Crowds attack Israel embassy in Cairo
Israeli ambassador evacuated as a thousand injured in overnight clashes as protesters demolish wall and storm building.
A building housing Israel’s embassy in Cairo, the Egyptian capital, has been stormed by hundreds of protesters who tore down one of the outer embassy walls.
Protesters demolished the wall, erected to protect the embassy which has become a focus for protests, with makeshift battering rams and hammers on Friday after peaceful demonstrations in Tahrir Square earlier in the day against the country’s military rulers.
Some protesters then scaled the wall of the building, replacing the Israeli flag with Egyptian and Palestinian flags. Others got inside and threw thousands of pieces of paper from upper-floor windows.
Essam Sharaf, the Egyptian prime minister, called a crisis cabinet meeting for Saturday morning, while the interior ministry declared a state of alert.
Yitzhak Levanon, Israel’s ambassador to Egypt, and senior embassy staff were evacuated and flown home to Israel, Israel Radio said.
Hundreds of Egyptian soldiers backed by armoured cars were rushed to the embassy district and clashed with the protesters, who torched police vehicles and attacked regional police headquarters nearby.
Protesters played cat-and-mouse with police throughout the night, amid clouds of tear gas and smoke from burning tyres.
Security forces gradually asserted control and the situation was calm by Saturday morning, although small crowds were still gathered in the area of the embassy, Al Jazeera’s Jamal Eshayyal said.
The Egyptian health ministry said there had been 1,049 injuries as a result of clashes around the embassy. State television said 46 police officers and security personnel had been injured, and three people are reported dead.
The group of about 1,000 people that swarmed the embassy had left a mass rally at nearby Tahrir Square, where organised protesters called for reforms by the military, which has ruled the country since Hosni Mubarak, the former president, was toppled in a popular revolution in February.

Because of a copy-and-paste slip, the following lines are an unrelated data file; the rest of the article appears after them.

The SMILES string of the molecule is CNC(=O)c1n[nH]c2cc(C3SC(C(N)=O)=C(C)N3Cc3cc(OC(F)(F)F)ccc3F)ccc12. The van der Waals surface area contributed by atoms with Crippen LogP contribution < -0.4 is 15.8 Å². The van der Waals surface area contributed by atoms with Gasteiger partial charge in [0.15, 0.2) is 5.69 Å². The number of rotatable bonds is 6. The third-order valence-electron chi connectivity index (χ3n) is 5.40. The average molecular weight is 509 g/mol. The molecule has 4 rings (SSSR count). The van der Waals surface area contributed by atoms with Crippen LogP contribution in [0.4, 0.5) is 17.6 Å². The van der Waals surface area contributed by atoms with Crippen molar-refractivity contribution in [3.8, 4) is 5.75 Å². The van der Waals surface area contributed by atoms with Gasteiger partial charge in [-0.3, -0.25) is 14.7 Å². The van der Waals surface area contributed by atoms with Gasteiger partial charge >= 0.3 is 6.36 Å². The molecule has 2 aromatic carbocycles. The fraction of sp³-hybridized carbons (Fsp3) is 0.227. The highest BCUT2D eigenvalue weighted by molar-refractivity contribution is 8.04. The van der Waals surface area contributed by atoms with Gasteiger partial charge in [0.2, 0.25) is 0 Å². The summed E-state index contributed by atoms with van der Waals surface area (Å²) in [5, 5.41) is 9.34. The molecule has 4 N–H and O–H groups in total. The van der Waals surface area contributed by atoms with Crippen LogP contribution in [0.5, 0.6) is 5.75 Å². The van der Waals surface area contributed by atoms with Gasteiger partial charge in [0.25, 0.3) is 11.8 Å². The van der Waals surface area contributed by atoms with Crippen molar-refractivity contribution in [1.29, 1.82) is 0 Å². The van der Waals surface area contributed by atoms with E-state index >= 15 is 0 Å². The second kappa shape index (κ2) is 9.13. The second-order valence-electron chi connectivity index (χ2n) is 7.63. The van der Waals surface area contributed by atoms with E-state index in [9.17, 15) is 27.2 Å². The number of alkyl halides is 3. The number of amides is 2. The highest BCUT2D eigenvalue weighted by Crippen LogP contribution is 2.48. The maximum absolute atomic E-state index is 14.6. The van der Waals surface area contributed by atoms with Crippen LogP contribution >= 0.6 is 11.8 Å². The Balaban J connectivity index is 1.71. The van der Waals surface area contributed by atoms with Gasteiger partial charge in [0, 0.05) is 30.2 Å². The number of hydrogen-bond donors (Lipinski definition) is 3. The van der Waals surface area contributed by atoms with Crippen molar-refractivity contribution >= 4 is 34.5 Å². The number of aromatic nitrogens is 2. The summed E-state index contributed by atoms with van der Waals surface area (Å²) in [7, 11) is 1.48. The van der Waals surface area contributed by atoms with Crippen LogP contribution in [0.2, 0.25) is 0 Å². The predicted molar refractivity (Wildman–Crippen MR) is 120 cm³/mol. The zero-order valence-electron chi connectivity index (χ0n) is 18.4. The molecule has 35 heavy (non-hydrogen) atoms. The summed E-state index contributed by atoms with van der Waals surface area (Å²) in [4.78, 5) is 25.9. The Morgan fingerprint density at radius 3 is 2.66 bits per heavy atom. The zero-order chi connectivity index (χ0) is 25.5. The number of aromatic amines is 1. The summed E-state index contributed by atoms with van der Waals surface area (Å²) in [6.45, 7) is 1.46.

‘Attacking us from all sides’
Nora Shalaby, a protester outside Israel’s embassy, justified the protesters’ actions.
“I think this is the only way we can get our point across. Here we still have lots of tear gas. There’s rubber bullets. They’re basically attacking us from all sides,” she said, referring to government security forces.
Al Jazeera’s Sherine Tadros said security forces fired live ammunition into the air as protesters attempted to stom the security headquarters, another focal point for demonstrations.
“As far as we understand these protesters are unarmed, they’ve been there for hours,” our correspondent said.
State television quoted an interior ministry official as saying that “foreign hands” were behind the violence. Egypt’s rulers often blame foreigners for unrest in the country.
Israel’s ambassador, Yitzhak Levanon, his family and other embassy staff rushed to Cairo airport and left on a plane for Israel, Egyptian state television and airport officials said.
The state television also reported that Levanon met with a general of the ruling military’s Supreme Council of the Armed Forces before his departure, and that the ambassador appeared “anxious and even scared”.
Levanon had only recently returned to Cairo from a holiday in Israel as protests raged outside the embassy since last month.
Obama voices US concern
US President Barack Obama was first to react, calling on Egypt to protect the embassy and “to honour its international obligations to safeguard the security of the Israeli Embassy.”
A White House statement said that “the President expressed his great concern about the situation at the embassy, and the security of the Israelis serving there”.
The statement said that Obama spoke by telephone to Benjamin Netanyahu, the Israeli prime minister, and the two agreed “to stay in close touch until the situation is resolved”.
Hillary Clinton, the US secretary of state, also called Mohamed Kamel Amr, Egypt’s foreign minister, to urge Egypt to meet its Vienna Convention obligations to protect diplomatic property, a senior state department official said.
Last month, Egyptians staged huge protests outside the embassy and called for the expulsion of the Israeli ambassador over the border deaths of Egyptian policemen killed as Israel hunted a group of attackers.
Egypt has asked Israel for an official apology and demanded a probe into the deaths of the five policemen.